In a disturbing ruling last week, a mid-level New York State appeals court curtailed the power of a divorce court judge to ensure that a non-frum, non-custodial parent does not undermine the ability of a frum custodial parent to raise their child in accordance with Jewish observance.

Judges, as a matter of ruling in with the best interests of the child in mind, have typically directed non-custodial parents exercising their visitation rights not to undercut efforts of the custodial parent to raise the child in a particular lifestyle. If not reversed or modified by the New York State Court of Appeals, New York’s highest state court, custodial parents with the responsibility for the day-to-day raising their children will have their ability to do so materially compromised.


In 2016, a NYS Supreme Court trial judge awarded sole residential and legal custody of the son of an originally Orthodox Jewish Chasidic couple to the husband. However, while the father maintained his Chasidic Orthodoxy, the mother had come out as a member of the LGBT community and took the child to LGBT events. So the trial judge issued an order which included the following provisions:

The Mother shall not take the child to a place or expose the child to an activity that violates rules, practices, traditions and culture of the child’s Orthodox Jewish Chasidic Faith. Thus, the Mother shall ensure that the child is able to abide by the laws and rules of the Shabbat, Jewish Holidays, Kosher Chasidic and Glatt Kosher food requirement….

The mother challenged the restriction in the NYS State Appellate Division of the Supreme Court and was supported by a friend of the court brief filed the New York Civil Liberties Union, arguing that this provision was unconstitutional because it forced the mother to honor specific requirements of the Orthodox Jewish faith.

Lawyers for the father responded with a reply brief arguing that the court order is addressed to parental control of the child’s conduct – i.e. eating kosher and keeping Shabbos – not to the parent’s own personal religious freedom, and is therefore constitutional. That is, it is not addressed to what the mother may or may not do personally and independently of her son.

The reply brief was filed by the father’s attorney, Martin Friedlander, a leading New York matrimonial lawyer. He collaborated with the noted constitutional lawyer Nathan Lewin who developed constitutional and other arguments countering the NYCLU brief. As a sign of the importance of the issue in the case, Lewin had been requested by national Orthodox organizations to draft the reply in which they also signed onto.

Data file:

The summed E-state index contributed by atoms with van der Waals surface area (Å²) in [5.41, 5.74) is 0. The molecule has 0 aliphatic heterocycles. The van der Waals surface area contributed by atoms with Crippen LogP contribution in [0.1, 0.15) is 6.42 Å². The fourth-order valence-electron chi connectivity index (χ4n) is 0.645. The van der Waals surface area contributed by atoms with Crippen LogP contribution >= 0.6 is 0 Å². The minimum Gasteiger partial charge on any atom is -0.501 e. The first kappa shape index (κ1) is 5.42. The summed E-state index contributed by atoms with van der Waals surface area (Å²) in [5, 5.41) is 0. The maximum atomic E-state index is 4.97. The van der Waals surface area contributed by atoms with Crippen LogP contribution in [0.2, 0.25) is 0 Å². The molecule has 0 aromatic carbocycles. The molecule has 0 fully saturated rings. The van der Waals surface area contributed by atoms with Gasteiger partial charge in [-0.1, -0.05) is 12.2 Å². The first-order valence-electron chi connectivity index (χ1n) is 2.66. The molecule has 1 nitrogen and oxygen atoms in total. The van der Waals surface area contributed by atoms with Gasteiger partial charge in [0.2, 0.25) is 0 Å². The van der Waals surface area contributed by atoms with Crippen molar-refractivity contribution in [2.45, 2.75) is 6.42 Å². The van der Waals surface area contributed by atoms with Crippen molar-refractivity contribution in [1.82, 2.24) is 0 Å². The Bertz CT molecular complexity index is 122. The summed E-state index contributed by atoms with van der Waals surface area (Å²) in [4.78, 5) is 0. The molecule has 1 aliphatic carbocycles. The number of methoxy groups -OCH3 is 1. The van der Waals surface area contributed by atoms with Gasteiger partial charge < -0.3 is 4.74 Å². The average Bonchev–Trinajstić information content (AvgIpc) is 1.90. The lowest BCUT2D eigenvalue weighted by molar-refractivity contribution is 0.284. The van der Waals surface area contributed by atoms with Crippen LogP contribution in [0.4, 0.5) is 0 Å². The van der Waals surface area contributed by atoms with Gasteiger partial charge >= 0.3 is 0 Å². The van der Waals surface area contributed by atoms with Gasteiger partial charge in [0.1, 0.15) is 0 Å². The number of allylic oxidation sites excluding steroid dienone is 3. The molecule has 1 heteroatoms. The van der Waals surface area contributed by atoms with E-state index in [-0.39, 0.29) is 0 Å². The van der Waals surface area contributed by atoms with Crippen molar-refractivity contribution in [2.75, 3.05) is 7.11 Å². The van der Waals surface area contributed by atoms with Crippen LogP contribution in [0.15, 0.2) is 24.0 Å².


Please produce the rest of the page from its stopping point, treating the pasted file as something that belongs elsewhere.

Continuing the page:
The appellate court acknowledged that the judge’s order “does not expressly require the [mother] to herself comply with the rules of the child’s Orthodox Jewish Chasidic faith during periods of parental access.” But then went on to say,

Nonetheless…. the breadth of the provision in forbidding her to “expose” the child to any activities which violate the child’s Orthodox Jewish Chasidic faith has the same effect…The only way for the [mother] to ensure her compliance …is for her to comply with all religious requirements of the child’s faith during periods of parental access, lest she “expose” the child to activities not in keeping with those religious requirements.”

Significantly, the appellate court specifically noted a concern that the restriction could be read as requiring that a same-sex partner of the mother not be present during visitations. So the conflict between religious and gay rights – one of the overarching domestic issues of our time – came into play as well.

The husband in the case has indicated that he will seek to appeal the case to the Court of Appeals. We hope the court takes the case for review. It has ramifications for both custody protocols and religious rights in the modern era.


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